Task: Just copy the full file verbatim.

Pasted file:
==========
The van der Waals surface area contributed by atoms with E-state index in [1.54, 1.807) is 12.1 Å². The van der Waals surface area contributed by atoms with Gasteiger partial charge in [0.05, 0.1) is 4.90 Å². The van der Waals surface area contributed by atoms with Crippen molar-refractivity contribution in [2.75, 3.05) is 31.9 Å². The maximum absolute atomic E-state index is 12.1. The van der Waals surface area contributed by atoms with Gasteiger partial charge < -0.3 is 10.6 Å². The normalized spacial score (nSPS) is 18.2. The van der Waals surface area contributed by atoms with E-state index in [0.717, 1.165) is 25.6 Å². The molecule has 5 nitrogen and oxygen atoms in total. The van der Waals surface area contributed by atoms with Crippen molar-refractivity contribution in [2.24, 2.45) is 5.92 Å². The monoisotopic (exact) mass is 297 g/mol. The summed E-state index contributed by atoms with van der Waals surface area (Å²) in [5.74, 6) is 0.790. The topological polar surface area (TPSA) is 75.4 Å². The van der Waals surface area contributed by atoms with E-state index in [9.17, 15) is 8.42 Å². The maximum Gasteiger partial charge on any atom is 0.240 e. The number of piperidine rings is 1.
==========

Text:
The van der Waals surface area contributed by atoms with E-state index in [1.54, 1.807) is 12.1 Å². The van der Waals surface area contributed by atoms with Gasteiger partial charge in [0.05, 0.1) is 4.90 Å². The van der Waals surface area contributed by atoms with Crippen molar-refractivity contribution in [2.75, 3.05) is 31.9 Å². The maximum absolute atomic E-state index is 12.1. The van der Waals surface area contributed by atoms with Gasteiger partial charge < -0.3 is 10.6 Å². The normalized spacial score (nSPS) is 18.2. The van der Waals surface area contributed by atoms with E-state index in [0.717, 1.165) is 25.6 Å². The molecule has 5 nitrogen and oxygen atoms in total. The van der Waals surface area contributed by atoms with Crippen molar-refractivity contribution in [2.24, 2.45) is 5.92 Å². The monoisotopic (exact) mass is 297 g/mol. The summed E-state index contributed by atoms with van der Waals surface area (Å²) in [5.74, 6) is 0.790. The topological polar surface area (TPSA) is 75.4 Å². The van der Waals surface area contributed by atoms with E-state index in [9.17, 15) is 8.42 Å². The maximum Gasteiger partial charge on any atom is 0.240 e. The number of piperidine rings is 1.